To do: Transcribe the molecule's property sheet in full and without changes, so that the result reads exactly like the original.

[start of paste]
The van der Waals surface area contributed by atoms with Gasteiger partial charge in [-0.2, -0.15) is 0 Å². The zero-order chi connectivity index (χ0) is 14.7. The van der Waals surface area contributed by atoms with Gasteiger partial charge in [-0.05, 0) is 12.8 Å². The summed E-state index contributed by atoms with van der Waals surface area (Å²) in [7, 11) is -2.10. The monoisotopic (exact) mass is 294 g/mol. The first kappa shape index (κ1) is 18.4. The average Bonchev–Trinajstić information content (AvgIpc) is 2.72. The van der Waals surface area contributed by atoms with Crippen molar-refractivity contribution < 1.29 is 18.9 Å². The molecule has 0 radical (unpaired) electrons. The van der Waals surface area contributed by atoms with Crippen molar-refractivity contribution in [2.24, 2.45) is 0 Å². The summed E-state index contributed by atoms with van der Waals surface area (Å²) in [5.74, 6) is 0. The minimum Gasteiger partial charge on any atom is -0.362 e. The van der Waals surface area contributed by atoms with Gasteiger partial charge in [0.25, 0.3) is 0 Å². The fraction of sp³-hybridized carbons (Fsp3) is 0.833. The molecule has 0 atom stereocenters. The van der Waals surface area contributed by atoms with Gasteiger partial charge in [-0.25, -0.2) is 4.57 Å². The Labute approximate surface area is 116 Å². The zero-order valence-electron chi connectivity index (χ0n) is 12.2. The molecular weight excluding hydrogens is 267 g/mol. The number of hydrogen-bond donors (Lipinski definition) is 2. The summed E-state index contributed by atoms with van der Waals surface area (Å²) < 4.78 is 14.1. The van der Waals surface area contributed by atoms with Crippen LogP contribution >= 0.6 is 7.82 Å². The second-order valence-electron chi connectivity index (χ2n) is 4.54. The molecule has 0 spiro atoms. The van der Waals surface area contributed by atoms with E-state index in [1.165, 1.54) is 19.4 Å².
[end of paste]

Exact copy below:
The van der Waals surface area contributed by atoms with Gasteiger partial charge in [-0.2, -0.15) is 0 Å². The zero-order chi connectivity index (χ0) is 14.7. The van der Waals surface area contributed by atoms with Gasteiger partial charge in [-0.05, 0) is 12.8 Å². The summed E-state index contributed by atoms with van der Waals surface area (Å²) in [7, 11) is -2.10. The monoisotopic (exact) mass is 294 g/mol. The first kappa shape index (κ1) is 18.4. The average Bonchev–Trinajstić information content (AvgIpc) is 2.72. The van der Waals surface area contributed by atoms with Crippen molar-refractivity contribution < 1.29 is 18.9 Å². The molecule has 0 radical (unpaired) electrons. The van der Waals surface area contributed by atoms with Crippen molar-refractivity contribution in [2.24, 2.45) is 0 Å². The summed E-state index contributed by atoms with van der Waals surface area (Å²) in [5.74, 6) is 0. The minimum Gasteiger partial charge on any atom is -0.362 e. The van der Waals surface area contributed by atoms with Gasteiger partial charge in [0.25, 0.3) is 0 Å². The fraction of sp³-hybridized carbons (Fsp3) is 0.833. The molecule has 0 atom stereocenters. The van der Waals surface area contributed by atoms with Gasteiger partial charge in [-0.25, -0.2) is 4.57 Å². The Labute approximate surface area is 116 Å². The zero-order valence-electron chi connectivity index (χ0n) is 12.2. The molecular weight excluding hydrogens is 267 g/mol. The number of hydrogen-bond donors (Lipinski definition) is 2. The summed E-state index contributed by atoms with van der Waals surface area (Å²) < 4.78 is 14.1. The van der Waals surface area contributed by atoms with Crippen LogP contribution >= 0.6 is 7.82 Å². The second-order valence-electron chi connectivity index (χ2n) is 4.54. The molecule has 0 spiro atoms. The van der Waals surface area contributed by atoms with E-state index in [1.165, 1.54) is 19.4 Å².